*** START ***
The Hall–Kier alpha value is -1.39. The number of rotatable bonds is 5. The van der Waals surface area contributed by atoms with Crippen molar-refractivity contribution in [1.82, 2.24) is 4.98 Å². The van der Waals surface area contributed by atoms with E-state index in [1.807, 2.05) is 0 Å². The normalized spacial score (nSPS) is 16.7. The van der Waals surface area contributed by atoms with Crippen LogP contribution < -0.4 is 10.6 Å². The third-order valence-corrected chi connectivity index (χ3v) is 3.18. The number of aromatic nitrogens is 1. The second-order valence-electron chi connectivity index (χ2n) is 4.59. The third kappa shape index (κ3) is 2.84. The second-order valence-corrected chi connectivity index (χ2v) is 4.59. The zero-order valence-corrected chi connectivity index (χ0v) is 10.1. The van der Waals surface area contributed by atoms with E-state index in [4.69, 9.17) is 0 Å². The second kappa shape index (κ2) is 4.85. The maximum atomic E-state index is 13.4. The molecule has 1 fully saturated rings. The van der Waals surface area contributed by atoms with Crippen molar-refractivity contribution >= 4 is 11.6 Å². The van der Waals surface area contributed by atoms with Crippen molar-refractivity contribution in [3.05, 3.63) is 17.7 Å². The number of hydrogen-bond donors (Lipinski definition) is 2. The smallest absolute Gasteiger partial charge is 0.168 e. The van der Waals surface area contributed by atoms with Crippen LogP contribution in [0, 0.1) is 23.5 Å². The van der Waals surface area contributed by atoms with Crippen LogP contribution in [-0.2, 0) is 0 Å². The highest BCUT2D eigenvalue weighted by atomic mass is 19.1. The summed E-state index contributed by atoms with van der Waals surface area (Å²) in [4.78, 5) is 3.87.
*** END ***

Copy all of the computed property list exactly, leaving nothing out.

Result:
The Hall–Kier alpha value is -1.39. The number of rotatable bonds is 5. The van der Waals surface area contributed by atoms with Crippen molar-refractivity contribution in [1.82, 2.24) is 4.98 Å². The van der Waals surface area contributed by atoms with E-state index in [1.807, 2.05) is 0 Å². The normalized spacial score (nSPS) is 16.7. The van der Waals surface area contributed by atoms with Crippen LogP contribution < -0.4 is 10.6 Å². The third-order valence-corrected chi connectivity index (χ3v) is 3.18. The number of aromatic nitrogens is 1. The second-order valence-electron chi connectivity index (χ2n) is 4.59. The third kappa shape index (κ3) is 2.84. The second-order valence-corrected chi connectivity index (χ2v) is 4.59. The zero-order valence-corrected chi connectivity index (χ0v) is 10.1. The van der Waals surface area contributed by atoms with E-state index in [4.69, 9.17) is 0 Å². The second kappa shape index (κ2) is 4.85. The maximum atomic E-state index is 13.4. The molecule has 1 fully saturated rings. The van der Waals surface area contributed by atoms with Crippen molar-refractivity contribution >= 4 is 11.6 Å². The van der Waals surface area contributed by atoms with Crippen molar-refractivity contribution in [3.05, 3.63) is 17.7 Å². The number of hydrogen-bond donors (Lipinski definition) is 2. The smallest absolute Gasteiger partial charge is 0.168 e. The van der Waals surface area contributed by atoms with Crippen LogP contribution in [0, 0.1) is 23.5 Å². The van der Waals surface area contributed by atoms with Crippen LogP contribution in [-0.2, 0) is 0 Å². The highest BCUT2D eigenvalue weighted by atomic mass is 19.1. The summed E-state index contributed by atoms with van der Waals surface area (Å²) in [4.78, 5) is 3.87.